Let face it. Most of us don’t stop legally before the crosswalk at stopsigns. I’m as guilty as any one else. Since there are no parked cars on Broadway to limit vision, we should all act responsible and stop at the line.

Vance
15 years ago

This is redundant. A redundancy necessitated by cyclists ignoring the stop-sign. This appears to be fairly inexpensive, but it’s the principal of the thing. I’m disappointed that some cyclists choose to ignore some road-rules, resulting in this ridiculous waste of time, and money. The sign says, “STOP”. Not, “STOP if you feel like it.”, I mean, c’mon…

In all fairness, and to soften my tone, additional lighting, and whatnot, on signaling devices of a more car-centric nature, irk me as well. I just want to know what goes through one’s head while exempting themselves from rules meant for everyone to follow. Sure would like to see my tax-contribution end up feeding, or housing, or providing medical care for some one who needs it. Sure would rather that.

bahueh
bahueh
15 years ago

I hope the PPD puts an office there with a big ticket book and a strong writing hand…

PdxMark
PdxMark
15 years ago

I rode through the new Flint/Broadway treatment this morning. I liked it. I’ve been making a point for some time of “having a complete cessation from movement… even momentarily” at stop signs, and that one in particular. I feel much safer when I proceed onto Broadway.

I have to say that the concerns expressed here about right hooks at Wheeler underscore an apparent lack of compliance at the Flint/Broadway stop sign. A benefit of actually stopping is that you can gauge if there is a right-hook risk coming down Broadway. That’s much harder to do when you take the turn at speed. Until the city can spend a couple hundred thousand dollars re-building that intersection, I bet we could substantially eliminate the right-hook at Wheeler problem by just obeying the stop sign.

BURR
BURR
14 years ago

when did they stripe a bike lane on Flint, and Is it really necessary? That’s a pretty low traffic street, and it seems hugging the curb at that intersection is not really the safest place to be, I’d want to be further out in the lane myself.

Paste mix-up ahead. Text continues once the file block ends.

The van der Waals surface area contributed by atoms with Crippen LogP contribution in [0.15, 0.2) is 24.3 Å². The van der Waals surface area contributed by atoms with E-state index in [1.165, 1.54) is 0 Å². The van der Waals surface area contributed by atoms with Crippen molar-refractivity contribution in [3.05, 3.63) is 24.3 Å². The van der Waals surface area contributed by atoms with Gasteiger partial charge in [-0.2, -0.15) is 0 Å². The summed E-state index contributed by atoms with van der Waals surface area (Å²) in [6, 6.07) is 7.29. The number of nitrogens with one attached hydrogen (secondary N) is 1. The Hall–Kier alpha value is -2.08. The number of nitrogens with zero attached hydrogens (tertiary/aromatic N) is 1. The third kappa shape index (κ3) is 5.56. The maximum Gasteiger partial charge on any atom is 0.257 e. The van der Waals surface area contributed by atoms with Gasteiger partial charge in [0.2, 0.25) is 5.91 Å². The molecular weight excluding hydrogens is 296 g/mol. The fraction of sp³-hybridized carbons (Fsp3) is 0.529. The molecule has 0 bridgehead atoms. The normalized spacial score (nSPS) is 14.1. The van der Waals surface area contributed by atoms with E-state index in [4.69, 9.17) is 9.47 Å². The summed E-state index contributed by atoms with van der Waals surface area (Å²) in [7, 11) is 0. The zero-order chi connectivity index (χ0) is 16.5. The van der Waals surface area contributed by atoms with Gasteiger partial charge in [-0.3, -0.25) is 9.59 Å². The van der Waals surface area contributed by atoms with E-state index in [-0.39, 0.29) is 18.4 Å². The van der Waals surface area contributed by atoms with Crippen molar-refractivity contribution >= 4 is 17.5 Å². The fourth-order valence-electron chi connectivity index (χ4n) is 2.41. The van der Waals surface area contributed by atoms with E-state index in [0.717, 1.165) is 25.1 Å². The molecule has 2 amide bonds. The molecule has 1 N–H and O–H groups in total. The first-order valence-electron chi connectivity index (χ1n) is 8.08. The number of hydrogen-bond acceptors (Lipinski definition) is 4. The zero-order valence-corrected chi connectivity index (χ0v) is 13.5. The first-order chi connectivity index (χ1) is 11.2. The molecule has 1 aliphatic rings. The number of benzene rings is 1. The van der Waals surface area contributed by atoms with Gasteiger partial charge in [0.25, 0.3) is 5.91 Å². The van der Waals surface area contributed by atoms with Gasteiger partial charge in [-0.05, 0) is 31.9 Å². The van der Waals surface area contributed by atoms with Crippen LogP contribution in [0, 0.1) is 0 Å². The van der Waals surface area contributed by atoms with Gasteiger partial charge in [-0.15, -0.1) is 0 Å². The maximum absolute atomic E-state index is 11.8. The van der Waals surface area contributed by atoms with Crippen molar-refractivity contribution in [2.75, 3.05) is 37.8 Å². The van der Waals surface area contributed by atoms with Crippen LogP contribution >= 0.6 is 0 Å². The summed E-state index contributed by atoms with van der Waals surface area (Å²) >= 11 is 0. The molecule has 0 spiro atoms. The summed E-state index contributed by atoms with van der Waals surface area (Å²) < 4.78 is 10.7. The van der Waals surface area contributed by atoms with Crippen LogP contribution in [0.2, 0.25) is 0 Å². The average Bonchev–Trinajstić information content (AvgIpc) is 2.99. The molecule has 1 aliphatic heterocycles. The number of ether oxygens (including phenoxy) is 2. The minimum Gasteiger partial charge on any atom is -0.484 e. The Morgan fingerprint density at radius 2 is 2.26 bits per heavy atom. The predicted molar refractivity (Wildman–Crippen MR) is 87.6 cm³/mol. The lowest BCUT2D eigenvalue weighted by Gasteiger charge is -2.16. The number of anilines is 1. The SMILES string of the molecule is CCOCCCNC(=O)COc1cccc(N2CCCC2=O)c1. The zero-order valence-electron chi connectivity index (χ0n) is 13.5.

Joe
Joe
14 years ago

BURR, The bike lane is great there. It makes sure there’s room for bikes to approach the intersection without waiting for cars and since cars could be waiting there much longer because of the traffic flows and possibly because someone needs to traverse several lanes of traffic as opposed to just turning right into the bike lane on Broadway. So, whether or not it’s necessary, it’s very helpful. I suppose a militant bicyclist wouldn’t care about the lane, but someone who bikes infrequently like me appreciates it very much.

jimbo
jimbo
14 years ago

isn’t this going to create a big crash when a bike does stop and all the bikes behind him don’t understand what stop means …..

Peter
14 years ago

i would think an additional ‘you can die here’-type of sign 10 to 20 yards before the intersection would be helpful. or something like, ‘3 bike fatalities here’ or whatever.

rlpdx
rlpdx
14 years ago

I used to run this sign pretty regularly when there was a break in traffic (why wait for the cars to gun it down broadway and then have to merge: they are accelerating on an off camber turn, with some forgetting to signal, and those that do you can’t tell which turn they are making. f it was clear I’d go, feeling guilty but safer. If the cars were already rolling towards me, I’d stop and merge)

I’ve stopped since these changes were made.

I agree. Close/cap wheeler.

Even more, cut the bike lane through the curb so the bikes can roll right without having to merge and have a curbed bike lane down broadway to the next light.

I also have had several close calls from folks heading north *across* broadway. Some cut up to flint or wheeler, and they are gunning it to make it across. It feels like the wild west. It’s just great.

D.
D.
14 years ago

Just looks like a bone thrown to velophobic motorists.

BURR
BURR
14 years ago

Peter, the thing is, there haven’t been any cyclist fatalities here, and it would be pretty safe to make a right turn from Flint into the bike lane on Broadway without stopping IF motor vehicles were prohibited from turning right at Wheeler.

BURR
BURR
14 years ago

Peter #24, the thing is, there haven’t been any cyclist fatalities here, and it would be pretty safe to make a right turn from Flint into the bike lane on Broadway without stopping IF motor vehicles were prohibited from turning right at Wheeler.

Nat West
Nat West
14 years ago

I stop at all red lights, and wait for a green. But just tonight, I blew through that stop sign like I’ve done hundreds (yes, literally hundreds) of times in the past. “BIKES STOP” won’t encourage me to stop.

That being said, I have stopped countless times at that intersection, as traffic demands.

Just across the Broadway Bridge, you can take a right turn via the raised bike sidewalk. That’s an excellent way to protect bikes taking a right turn.

rlPDX
rlPDX
14 years ago

Police giving tix this morning.
Guy in front of me blew thru the stop.
Cop pulled out from s. of the apartments without looking! Pulled out right in front of me. Guess nobody’s perfect.